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Tag: nuclear weapons

The impact of the war in Ukraine on the future of Europe: what if Ukraine becomes a nuclear state?

Russia continues to issue periodic nuclear threats in relation to its invasion of Ukraine. Whether this involves nuclear weapons or power plants, it is clear that Moscow views this rhetoric as a useful tool. Questions must now be asked as to whether Kyiv may once again attempt to acquire such weapons in order to defend itself.

September 14, 2023 - Davit Totadze

Nuclear alternative

Ever since Russia’s invasion of Ukraine, there have been fears that Kyiv’s admission to NATO might trigger a wider war. Despite this, it was actually the war-torn country’s non-threatening nature that encouraged Putin in the first place.

July 26, 2023 - Alex Gordon

The “7D Plan” for a post-Putin Russia to ensure global security

The ongoing war in Ukraine has focused minds in the West with regards to helping Kyiv achieve a military victory. However, little has been said in relation to a post-war Russia. The new “7D Plan” offers a model through which a reformed Russia could once again be integrated into the international community.

March 17, 2022 - Andrii Dligach Mychailo Wynnyckyj Valerii Pekar

How to stop World War Three

The besieged Ukrainian government continues to request that the West set up a no-fly zone over the country. Whilst many leaders fear that this action may lead to a wider conflict, inaction will ultimately allow Putin to use nuclear blackmail against both Ukraine and the West.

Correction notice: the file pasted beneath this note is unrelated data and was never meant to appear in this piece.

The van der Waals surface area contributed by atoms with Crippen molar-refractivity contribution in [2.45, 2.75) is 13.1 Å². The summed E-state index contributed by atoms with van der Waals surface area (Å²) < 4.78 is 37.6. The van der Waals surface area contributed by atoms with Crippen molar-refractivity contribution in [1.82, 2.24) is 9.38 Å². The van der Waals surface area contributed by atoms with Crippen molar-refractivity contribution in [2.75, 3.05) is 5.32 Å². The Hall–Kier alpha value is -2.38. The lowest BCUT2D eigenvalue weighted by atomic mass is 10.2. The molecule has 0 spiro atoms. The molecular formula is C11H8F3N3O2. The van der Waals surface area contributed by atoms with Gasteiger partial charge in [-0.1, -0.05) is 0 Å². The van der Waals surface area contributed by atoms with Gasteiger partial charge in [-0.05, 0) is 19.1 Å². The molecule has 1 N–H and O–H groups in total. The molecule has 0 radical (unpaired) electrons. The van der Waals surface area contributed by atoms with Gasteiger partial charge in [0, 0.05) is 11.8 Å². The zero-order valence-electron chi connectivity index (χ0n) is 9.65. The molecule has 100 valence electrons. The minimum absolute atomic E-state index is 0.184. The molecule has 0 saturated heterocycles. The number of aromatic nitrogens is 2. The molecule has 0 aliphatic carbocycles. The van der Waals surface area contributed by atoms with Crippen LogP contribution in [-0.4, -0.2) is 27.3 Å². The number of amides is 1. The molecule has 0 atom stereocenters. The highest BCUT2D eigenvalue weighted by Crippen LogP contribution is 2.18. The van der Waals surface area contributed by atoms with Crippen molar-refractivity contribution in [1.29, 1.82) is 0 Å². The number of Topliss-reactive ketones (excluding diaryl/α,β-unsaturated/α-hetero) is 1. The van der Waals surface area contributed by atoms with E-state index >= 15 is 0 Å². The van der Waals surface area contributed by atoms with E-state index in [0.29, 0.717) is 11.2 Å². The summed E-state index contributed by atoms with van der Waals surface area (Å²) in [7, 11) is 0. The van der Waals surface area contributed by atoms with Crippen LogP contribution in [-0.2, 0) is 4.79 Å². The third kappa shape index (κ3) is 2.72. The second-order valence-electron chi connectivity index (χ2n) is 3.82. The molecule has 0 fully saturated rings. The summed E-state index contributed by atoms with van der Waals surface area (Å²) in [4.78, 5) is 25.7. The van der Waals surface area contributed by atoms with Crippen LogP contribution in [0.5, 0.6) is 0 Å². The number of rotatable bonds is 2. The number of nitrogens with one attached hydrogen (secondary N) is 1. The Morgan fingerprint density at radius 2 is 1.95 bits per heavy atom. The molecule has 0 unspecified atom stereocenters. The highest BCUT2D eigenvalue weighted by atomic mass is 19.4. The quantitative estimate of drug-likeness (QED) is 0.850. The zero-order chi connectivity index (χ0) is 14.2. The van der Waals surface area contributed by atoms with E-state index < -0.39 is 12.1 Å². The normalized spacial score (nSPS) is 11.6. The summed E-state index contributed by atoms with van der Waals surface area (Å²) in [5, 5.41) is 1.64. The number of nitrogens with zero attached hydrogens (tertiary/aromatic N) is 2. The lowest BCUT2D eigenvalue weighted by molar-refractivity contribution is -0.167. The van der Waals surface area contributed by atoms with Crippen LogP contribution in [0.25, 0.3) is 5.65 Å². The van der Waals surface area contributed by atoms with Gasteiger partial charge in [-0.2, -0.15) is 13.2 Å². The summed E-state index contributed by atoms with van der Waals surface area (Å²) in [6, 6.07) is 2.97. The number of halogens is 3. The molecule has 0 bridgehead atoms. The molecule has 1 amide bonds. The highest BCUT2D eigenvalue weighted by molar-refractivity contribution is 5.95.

March 8, 2022 - Mychailo Wynnyckyj Valerii Pekar

The ongoing German-Polish NATO nuclear sharing nexus 

The future of NATO’s nuclear sharing programme in Central and Eastern Europe is closely connected to the political relationship between Washington, Berlin and Warsaw. Dimensions such as geopolitics and infrastructure must also be taken into account.  

July 1, 2021 - Aaron Allen

Pyongyang’s Russian sentiment

North Korea continues to play on a one man team as its nuclear tests only deepen the country’s isolation. South Korea, the United States and Japan are actively involved politically on the Korean peninsula but their goals rarely focus on issues other than international security. However, there are countries for which Kim Jong Un's regime is not only a target for international sanctions and criticism, but also an economic partner. China and Russia are part of that club. Paradoxically, maintaining good relations with Kim’s regime is important for Moscow as any potential dominance in Asia partly depends on Pyongyang’s support.

June 23, 2017 - Grzegorz Kaliszuk

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